Ancient Roman plutocrats may have counted their freedom from tyranny back to the expulsion of their Etruscan overlords in 510 BC. But they still played the despot from their dining couches, ordering slaves, chefs, and guests to do their bidding. Nor is it an accident that King Arthur's knights lorded it over a Round Table. Roy Strong devotes a fascinating chapter to the Victorian dining room, showing that it could become ceremonial space as hedged in by rites and rules as Akhenaten's holy city of the sun-disk or the endless dinner party on Mount Olympus. Sadly but inevitably, Strong ends his survey with a despairing look at our own fast food nation, where, in the words of playwright Ken LeZebnik, the feasts of old have been reduced to "sink eating": a standing fuel stop in the kitchen, poised for an instant between the faucet and the refrigerator.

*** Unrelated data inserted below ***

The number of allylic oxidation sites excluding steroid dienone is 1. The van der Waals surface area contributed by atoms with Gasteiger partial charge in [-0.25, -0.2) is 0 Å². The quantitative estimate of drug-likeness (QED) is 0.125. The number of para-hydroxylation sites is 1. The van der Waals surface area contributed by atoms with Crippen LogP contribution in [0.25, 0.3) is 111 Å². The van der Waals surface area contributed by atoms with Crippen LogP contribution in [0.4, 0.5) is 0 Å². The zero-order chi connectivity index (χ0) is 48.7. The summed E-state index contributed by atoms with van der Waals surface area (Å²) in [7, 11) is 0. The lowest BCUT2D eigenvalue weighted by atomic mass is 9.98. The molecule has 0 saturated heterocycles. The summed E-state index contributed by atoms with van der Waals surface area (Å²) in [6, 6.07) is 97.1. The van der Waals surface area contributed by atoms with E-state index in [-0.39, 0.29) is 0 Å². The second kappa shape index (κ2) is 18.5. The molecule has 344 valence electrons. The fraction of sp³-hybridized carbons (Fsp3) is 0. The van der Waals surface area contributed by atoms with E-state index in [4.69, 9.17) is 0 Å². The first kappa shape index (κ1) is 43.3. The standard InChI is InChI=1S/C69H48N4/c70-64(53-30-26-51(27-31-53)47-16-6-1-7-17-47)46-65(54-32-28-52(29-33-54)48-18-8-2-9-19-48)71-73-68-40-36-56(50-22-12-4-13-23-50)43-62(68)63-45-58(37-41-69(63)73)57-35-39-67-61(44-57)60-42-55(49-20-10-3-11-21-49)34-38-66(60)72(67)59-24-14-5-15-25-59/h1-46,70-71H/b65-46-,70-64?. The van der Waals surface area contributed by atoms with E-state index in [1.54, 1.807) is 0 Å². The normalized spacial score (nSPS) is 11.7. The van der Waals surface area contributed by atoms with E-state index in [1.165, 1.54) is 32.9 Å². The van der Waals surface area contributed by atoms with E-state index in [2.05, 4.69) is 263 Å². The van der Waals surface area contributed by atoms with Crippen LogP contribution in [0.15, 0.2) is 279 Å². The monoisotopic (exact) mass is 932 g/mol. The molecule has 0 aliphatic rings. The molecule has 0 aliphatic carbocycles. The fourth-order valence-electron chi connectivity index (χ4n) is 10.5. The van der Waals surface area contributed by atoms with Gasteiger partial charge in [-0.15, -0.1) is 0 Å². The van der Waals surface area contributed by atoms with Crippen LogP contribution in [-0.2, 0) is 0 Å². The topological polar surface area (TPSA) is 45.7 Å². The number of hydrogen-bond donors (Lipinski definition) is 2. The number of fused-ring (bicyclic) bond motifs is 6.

The connection between feasting and power may be as old, and as obvious, as the food chain, but just for that reason the subject has proved endlessly fascinating to the human animals who toil in its thrall. In a comedy of 423 BC, The Knights, the young, angry Athenian playwright Aristophanes tried to expose the machinations of a local demagogue, Kleon, by writing him into the play as a blustering houseboy who grinds, cooks, hoards, and serves food to his crusty old master, Demos—"the People" of democratic Athens—with unctuous hypocrisy. What another of Kleon's enemies, the historian Thucydides, couches in the careful, devastating analysis of power that makes up Books III and IV of The Peloponnesian War, Aristophanes embodies dramatically in one long contest over food, pitting the houseboy Kleon against a sleazy sausage vendor from the Athenian marketplace in a thousand-line contest to curry the favor of Master Demos. (To find a profession as dubious, as involved in mangling and recycling the culture's chief power symbol, we might now have to cast the sausage vendor as a used-car salesman.)